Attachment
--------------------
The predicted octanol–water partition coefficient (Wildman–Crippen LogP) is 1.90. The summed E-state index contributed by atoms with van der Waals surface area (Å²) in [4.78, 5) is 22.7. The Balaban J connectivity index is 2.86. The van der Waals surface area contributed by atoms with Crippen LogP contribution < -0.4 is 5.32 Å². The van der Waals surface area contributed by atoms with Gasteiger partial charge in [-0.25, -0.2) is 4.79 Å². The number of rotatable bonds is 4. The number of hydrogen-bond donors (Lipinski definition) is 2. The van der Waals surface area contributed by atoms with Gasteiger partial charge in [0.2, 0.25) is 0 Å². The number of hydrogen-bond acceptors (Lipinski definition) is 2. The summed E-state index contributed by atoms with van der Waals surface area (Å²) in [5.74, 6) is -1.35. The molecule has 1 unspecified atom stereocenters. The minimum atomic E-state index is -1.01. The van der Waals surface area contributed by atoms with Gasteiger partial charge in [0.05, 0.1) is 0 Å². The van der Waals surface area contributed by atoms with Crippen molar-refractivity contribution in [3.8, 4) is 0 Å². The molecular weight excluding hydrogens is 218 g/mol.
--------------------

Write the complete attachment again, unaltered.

The predicted octanol–water partition coefficient (Wildman–Crippen LogP) is 1.90. The summed E-state index contributed by atoms with van der Waals surface area (Å²) in [4.78, 5) is 22.7. The Balaban J connectivity index is 2.86. The van der Waals surface area contributed by atoms with Crippen LogP contribution < -0.4 is 5.32 Å². The van der Waals surface area contributed by atoms with Gasteiger partial charge in [-0.25, -0.2) is 4.79 Å². The number of rotatable bonds is 4. The number of hydrogen-bond donors (Lipinski definition) is 2. The van der Waals surface area contributed by atoms with Gasteiger partial charge in [0.2, 0.25) is 0 Å². The number of hydrogen-bond acceptors (Lipinski definition) is 2. The summed E-state index contributed by atoms with van der Waals surface area (Å²) in [5.74, 6) is -1.35. The molecule has 1 unspecified atom stereocenters. The minimum atomic E-state index is -1.01. The van der Waals surface area contributed by atoms with Gasteiger partial charge in [0.05, 0.1) is 0 Å². The van der Waals surface area contributed by atoms with Crippen molar-refractivity contribution in [3.8, 4) is 0 Å². The molecular weight excluding hydrogens is 218 g/mol.